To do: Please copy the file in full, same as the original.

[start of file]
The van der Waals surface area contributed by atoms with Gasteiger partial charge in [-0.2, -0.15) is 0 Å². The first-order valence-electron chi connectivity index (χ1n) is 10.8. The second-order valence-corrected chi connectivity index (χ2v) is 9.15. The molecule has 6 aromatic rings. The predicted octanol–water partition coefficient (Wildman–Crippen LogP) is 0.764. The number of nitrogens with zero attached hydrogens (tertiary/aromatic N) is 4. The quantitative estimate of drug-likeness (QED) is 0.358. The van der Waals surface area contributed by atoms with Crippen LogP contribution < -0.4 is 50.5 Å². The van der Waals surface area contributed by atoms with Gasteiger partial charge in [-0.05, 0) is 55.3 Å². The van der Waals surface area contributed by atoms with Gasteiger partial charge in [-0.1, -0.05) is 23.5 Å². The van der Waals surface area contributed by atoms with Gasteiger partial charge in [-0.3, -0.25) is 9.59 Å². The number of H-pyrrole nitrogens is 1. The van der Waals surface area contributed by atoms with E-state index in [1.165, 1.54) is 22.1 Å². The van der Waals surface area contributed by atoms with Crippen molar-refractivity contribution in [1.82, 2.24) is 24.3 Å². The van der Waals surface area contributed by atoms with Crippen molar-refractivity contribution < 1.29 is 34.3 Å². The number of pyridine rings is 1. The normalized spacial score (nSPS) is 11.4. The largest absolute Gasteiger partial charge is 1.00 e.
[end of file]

The van der Waals surface area contributed by atoms with Gasteiger partial charge in [-0.2, -0.15) is 0 Å². The first-order valence-electron chi connectivity index (χ1n) is 10.8. The second-order valence-corrected chi connectivity index (χ2v) is 9.15. The molecule has 6 aromatic rings. The predicted octanol–water partition coefficient (Wildman–Crippen LogP) is 0.764. The number of nitrogens with zero attached hydrogens (tertiary/aromatic N) is 4. The quantitative estimate of drug-likeness (QED) is 0.358. The van der Waals surface area contributed by atoms with Crippen LogP contribution < -0.4 is 50.5 Å². The van der Waals surface area contributed by atoms with Gasteiger partial charge in [-0.05, 0) is 55.3 Å². The van der Waals surface area contributed by atoms with Gasteiger partial charge in [-0.1, -0.05) is 23.5 Å². The van der Waals surface area contributed by atoms with Gasteiger partial charge in [-0.3, -0.25) is 9.59 Å². The number of H-pyrrole nitrogens is 1. The van der Waals surface area contributed by atoms with E-state index in [1.165, 1.54) is 22.1 Å². The van der Waals surface area contributed by atoms with Crippen molar-refractivity contribution in [1.82, 2.24) is 24.3 Å². The van der Waals surface area contributed by atoms with Crippen molar-refractivity contribution < 1.29 is 34.3 Å². The number of pyridine rings is 1. The normalized spacial score (nSPS) is 11.4. The largest absolute Gasteiger partial charge is 1.00 e.